I just don't think we should have hard ice cream "sometimes", and really soft ice cream "sometimes" (as in a Klondike bar being so soft you can hardly hold it) when the setting is the same.

spncity
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Old 01-06-2009, 05:35 PM   #12
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I've gotten really wacky readings in the fridge or freezer with the infra-red device. Keep in mind that the infra-red devices measure the surface temperature.

I think for some things, as soon as you open the door, the surface can quickly take on the temperature of the air that rushes in. That could be it, and/or it reads the 'steam' rising off , and I think that will be right around 32F, or you get some combo of those. I could get 20F deltas just pointing in different areas - I don't trust it for that.

The infra-red things are great, but it really only works when the surface has settled in on the temperature you are trying to measure. Shiny surfaces throw it off also - I was told to put some tape on unpainted metal surfaces to read them. They are some geeky fun though.

Where are you keeping the ice cream? In the door? I'd bet if you kept it in the middle of the middle shelf, surrounded by other thermal mass, you'd be OK.

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Old 01-06-2009, 05:45 PM   #13
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I'd return that piece of junk to Lowes. A good freezer will keep your stuff rock hard. My manual defrost is 30 years old, and I dread the day when it will fail. Not sure what I'd buy today if I had to have one......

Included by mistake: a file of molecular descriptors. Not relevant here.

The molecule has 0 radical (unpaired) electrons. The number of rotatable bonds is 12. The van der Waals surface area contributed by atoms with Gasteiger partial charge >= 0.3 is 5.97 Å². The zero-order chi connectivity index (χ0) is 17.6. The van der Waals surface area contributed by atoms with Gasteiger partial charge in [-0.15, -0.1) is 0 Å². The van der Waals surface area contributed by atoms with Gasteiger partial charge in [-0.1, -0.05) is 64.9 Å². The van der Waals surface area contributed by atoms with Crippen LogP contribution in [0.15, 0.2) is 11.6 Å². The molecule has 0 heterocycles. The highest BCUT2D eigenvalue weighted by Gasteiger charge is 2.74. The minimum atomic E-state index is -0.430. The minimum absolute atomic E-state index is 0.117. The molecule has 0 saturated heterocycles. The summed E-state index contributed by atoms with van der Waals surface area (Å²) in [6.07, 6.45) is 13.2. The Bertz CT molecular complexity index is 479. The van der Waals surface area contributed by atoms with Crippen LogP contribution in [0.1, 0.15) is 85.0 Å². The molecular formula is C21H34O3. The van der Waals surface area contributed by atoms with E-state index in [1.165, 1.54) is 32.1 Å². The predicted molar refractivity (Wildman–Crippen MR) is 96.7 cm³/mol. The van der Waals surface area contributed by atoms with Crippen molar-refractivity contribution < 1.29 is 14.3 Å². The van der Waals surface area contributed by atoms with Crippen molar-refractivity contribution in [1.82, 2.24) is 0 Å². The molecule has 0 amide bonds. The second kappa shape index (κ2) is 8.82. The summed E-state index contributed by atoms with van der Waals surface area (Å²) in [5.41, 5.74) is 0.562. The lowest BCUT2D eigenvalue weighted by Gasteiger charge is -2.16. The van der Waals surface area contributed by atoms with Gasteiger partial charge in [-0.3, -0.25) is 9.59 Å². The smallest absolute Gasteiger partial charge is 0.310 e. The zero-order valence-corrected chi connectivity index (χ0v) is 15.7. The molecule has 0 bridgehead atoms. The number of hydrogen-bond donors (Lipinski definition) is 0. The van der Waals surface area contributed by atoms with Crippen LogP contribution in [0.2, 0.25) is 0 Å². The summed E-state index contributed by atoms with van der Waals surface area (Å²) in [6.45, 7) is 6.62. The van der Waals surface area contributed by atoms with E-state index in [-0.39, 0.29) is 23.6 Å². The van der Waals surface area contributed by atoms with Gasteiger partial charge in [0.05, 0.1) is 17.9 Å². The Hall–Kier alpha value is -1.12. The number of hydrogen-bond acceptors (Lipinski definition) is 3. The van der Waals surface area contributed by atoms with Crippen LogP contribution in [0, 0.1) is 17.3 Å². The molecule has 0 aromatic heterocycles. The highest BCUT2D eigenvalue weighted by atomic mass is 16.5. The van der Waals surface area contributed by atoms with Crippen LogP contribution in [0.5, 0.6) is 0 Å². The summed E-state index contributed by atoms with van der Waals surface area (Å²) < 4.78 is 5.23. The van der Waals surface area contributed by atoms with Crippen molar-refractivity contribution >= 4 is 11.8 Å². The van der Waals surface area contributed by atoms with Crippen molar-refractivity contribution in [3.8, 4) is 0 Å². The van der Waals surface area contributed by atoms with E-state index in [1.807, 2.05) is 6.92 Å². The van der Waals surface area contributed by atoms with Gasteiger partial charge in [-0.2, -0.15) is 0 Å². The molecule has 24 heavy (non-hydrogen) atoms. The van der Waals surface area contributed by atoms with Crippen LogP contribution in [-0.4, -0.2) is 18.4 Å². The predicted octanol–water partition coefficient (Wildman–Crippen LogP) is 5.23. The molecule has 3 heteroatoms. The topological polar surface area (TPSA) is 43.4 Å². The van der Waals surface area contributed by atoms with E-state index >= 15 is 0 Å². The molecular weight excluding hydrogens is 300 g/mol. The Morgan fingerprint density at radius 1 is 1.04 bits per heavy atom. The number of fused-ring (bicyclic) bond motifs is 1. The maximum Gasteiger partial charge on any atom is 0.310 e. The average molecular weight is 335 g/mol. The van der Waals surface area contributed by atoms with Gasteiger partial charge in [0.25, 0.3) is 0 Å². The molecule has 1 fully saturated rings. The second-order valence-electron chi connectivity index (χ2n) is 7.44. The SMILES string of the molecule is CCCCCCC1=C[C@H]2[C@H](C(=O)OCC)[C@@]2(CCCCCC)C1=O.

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Old 01-06-2009, 06:17 PM   #14
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Ah, there's the rub. One more repair visit and theoretically I can return the freezer to Lowe's.

But what do I buy that will be better and where do I find it?

Our friends have an Amana refrigerator/freezer that had problems and the repair tech told them he does a lot of Amana repair and to avoid that brand.

A repair tech told us he thought GE might have the temperature sensor located at the back which is a better design than the Frigidaire.

We find that sellers don't have manual freezers in stock. They have to be ordered...
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Old 03-12-2009, 07:15 AM   #15
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Well, after five service calls, they finally agreed to replace the freezer.

When asked, a couple of repair techs and the store manager and appliance dept. supervisor all said "Whirlpool". So that's what we got.

So far, this one seems to be doing better.

Thanks all for comments!